Instead, as China’s economy developed and the Chinese people grew richer, Hong Kong became less a role model and more of a sore thumb. Tensions developed between Hong Kong people and Mainland Chinese tourists. Income inequality grew in Hong Kong under Chinese administrative rule; the extremely rich did very well and the middle class decreased and more people fell into poverty with little hope of relief.
Fast forward to 2014 when a majority of the nominating committee, made up of pro-Beijing businesspeople, voted in a chief executive despised by many of the average working people of Hong Kong.
I watched on cable news and Twitter as tens of thousands of protesters took to the streets, demanding one person, one vote.
Then again in 2019 after an extradition bill was introduced that would have allowed Hong Kong people to be tried in Mainland China, another round of demonstrations brought the city to a halt. The children of the generation who had stayed behind in 1990 were fighting for their city, for their home, for the Hong Kong identity that they had so hoped to define.
I watched in horror as the cable news showed riot-gear-clad police officers attack unarmed students, some as young as 13, with tear gas, rubber bullets, batons. I watched as unidentified thugs, rumored to be members of the triad gangs, grabbed young protesters and beat them bloody before cameras with impunity.
Then in 2020 as the world was distracted by the global COVID-19 pandemic, the new National Security Law was passed by the Standing Committee of the National People’s Congress, the Chinese legislature in Beijing, on the eve of the 23rd anniversary of the handover. It allows Beijing to establish its own security office in Hong Kong, to try certain trials in the Mainland, to hear certain trials behind closed doors, and to wiretap and surveil people suspected of breaking the law, among 66 provisions. Anyone taking part in a protest could potentially be labeled a “separatist” and that was illegal. They could be tried and imprisoned in China. Furthermore, anyone who wrote anything calling for independence for Hong Kong that was published anywhere in the world could now be tried in Hong Kong for “subversion.”
Doomsayers proclaimed that the National Security Law spelled the end of “One Country, Two Systems” and the end of the Hong Kong’s independent judicial system and the end of Hong Kong people’s civil liberties.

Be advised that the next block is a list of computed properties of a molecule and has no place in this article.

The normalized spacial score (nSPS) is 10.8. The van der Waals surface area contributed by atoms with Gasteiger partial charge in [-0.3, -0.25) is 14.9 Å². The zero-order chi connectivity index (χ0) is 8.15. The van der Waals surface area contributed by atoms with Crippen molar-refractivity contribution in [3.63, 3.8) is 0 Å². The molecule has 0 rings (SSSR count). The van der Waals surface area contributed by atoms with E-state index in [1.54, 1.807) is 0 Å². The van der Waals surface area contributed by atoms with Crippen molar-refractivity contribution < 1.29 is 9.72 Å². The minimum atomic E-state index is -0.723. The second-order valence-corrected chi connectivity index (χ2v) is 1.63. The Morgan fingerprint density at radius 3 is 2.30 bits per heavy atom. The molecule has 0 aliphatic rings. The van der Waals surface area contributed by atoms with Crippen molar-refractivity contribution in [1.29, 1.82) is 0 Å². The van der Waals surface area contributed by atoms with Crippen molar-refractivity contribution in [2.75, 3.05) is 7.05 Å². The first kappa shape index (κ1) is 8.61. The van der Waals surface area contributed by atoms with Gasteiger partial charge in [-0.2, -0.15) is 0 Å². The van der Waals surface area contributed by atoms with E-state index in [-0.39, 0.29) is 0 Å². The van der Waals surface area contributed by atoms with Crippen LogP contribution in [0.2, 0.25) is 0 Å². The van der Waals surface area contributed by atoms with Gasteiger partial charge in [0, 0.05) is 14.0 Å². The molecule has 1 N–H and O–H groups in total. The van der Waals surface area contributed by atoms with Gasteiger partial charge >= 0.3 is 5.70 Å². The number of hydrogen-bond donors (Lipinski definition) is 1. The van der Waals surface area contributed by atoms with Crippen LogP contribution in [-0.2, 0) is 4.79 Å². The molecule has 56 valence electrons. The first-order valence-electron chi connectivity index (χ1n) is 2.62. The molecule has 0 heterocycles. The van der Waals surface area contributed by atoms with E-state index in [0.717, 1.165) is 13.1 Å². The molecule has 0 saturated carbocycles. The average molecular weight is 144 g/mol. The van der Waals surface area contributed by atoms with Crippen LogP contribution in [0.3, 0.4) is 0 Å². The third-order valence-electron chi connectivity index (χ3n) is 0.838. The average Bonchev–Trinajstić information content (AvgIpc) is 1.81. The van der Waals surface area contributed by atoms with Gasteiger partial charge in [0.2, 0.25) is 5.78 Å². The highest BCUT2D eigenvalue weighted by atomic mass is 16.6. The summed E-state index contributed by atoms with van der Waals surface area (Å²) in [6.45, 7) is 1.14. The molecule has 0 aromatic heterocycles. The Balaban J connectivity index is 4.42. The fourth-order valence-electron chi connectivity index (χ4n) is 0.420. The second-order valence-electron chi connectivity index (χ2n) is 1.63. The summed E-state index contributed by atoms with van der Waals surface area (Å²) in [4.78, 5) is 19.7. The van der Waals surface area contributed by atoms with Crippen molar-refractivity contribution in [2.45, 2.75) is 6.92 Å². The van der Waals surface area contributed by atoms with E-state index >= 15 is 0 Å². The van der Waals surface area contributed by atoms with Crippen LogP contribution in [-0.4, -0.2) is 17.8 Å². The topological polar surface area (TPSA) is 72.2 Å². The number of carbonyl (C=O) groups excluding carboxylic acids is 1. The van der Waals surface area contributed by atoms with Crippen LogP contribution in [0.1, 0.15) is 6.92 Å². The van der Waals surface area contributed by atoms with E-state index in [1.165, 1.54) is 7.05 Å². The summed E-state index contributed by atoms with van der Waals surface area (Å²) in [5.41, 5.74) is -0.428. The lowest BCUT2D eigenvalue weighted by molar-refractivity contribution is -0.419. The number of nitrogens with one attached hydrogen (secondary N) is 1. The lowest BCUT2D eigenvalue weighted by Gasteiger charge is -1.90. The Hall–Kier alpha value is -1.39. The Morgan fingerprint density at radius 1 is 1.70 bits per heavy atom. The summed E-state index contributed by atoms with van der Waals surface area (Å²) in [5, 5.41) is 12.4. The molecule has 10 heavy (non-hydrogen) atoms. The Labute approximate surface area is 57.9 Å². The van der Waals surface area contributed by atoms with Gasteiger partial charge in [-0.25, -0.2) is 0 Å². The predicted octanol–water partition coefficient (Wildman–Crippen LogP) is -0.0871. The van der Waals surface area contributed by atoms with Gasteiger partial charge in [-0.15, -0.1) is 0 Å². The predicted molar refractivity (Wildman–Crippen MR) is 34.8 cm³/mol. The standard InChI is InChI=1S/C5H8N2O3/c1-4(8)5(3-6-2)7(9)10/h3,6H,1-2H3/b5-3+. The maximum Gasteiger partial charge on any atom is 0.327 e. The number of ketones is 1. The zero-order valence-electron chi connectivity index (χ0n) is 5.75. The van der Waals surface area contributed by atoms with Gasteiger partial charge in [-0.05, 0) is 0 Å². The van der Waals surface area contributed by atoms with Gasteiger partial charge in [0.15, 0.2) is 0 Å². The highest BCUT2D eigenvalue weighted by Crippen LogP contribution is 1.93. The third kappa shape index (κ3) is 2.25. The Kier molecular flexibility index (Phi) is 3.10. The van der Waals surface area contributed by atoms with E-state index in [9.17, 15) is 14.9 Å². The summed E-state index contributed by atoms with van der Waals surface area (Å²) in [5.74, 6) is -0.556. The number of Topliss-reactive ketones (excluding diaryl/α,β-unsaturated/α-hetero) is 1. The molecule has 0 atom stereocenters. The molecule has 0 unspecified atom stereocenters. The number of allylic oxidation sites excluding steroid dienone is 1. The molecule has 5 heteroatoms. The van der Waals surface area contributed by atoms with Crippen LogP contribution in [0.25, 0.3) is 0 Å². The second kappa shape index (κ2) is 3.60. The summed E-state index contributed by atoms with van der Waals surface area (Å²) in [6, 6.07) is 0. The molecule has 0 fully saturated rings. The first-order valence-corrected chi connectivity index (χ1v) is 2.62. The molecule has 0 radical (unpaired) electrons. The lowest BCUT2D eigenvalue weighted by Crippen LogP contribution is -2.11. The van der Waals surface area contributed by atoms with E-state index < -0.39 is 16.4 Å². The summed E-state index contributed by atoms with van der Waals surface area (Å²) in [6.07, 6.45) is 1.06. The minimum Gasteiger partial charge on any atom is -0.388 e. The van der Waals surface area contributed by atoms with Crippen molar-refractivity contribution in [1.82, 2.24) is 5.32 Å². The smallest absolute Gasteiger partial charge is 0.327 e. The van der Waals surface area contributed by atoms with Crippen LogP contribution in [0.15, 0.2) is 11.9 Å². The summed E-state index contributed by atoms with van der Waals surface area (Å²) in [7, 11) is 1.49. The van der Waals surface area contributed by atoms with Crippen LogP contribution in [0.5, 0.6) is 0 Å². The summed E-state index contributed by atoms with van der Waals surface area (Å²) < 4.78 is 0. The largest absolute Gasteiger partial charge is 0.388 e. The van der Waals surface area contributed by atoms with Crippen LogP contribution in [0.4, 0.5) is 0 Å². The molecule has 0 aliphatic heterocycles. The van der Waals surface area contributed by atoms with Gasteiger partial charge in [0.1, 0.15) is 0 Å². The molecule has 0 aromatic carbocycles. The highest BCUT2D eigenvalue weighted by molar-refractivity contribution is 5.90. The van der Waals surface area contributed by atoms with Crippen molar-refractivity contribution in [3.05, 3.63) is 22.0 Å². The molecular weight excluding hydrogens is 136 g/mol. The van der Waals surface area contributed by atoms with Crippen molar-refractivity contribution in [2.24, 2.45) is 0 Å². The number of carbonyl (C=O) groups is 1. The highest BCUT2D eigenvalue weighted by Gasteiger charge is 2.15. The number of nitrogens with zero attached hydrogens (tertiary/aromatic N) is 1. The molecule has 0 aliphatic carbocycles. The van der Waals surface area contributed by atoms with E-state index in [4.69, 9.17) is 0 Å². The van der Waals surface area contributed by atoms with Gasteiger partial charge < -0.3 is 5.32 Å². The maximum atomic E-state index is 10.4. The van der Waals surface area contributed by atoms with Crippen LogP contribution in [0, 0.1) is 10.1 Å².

Governments around the world pledged to take in Hong Kong refugees, from Taiwan to Germany, even Great Britain, who had started the problems for Hong Kong in the first place. In the U.S. lawmakers in both the House and Senate introduced bills that would allow people “who peacefully protested” for democracy and who then faced persecution would be granted “Priority 2 refugee status” to come to the U.S.
But the U.S. media, lawmakers, and citizens were distracted by both the coronavirus pandemic and the antics of President Donald Trump, who himself tended toward authoritarianism whether threatening to postpone (illegally) the U.S. Presidential election or sending federal agents to Portland, Oregon, to abduct people legally exercising their right to protest the government’s racist and undemocratic policies.
I watched and worried as the situation in Hong Kong deteriorated, as the new National Security Law was used to arrest prominent citizens known for supporting the protests and even to remove books from the libraries. The government announced they were postponing Hong Kong’s legislative elections originally to be held in September for a year.
Now once again, the Hong Kong people were faced with the dilemma: to emigrate or to stay.
Whether one chooses to leave or to stay, as I have seen over the years, there is always heartache, always loss that cannot be recovered. The decision itself is a tragedy for the people forced to make it.
“Freedom/Unfreedom can be the difference between being able to define one’s self and one’s goals versus having to live a lie imposed by colonization or authoritarianism, the difference between pursuing a personal dream versus merely working to survive. In response to the passing of the new draconian National Security Law,” says writer May-lee Chai. “I wanted to bear witness to changes that I have seen over the past thirty years in Hong Kong: not only the fears of Hong Kong people but also their hopes and their ongoing struggle for the freedom to define their own dreams.”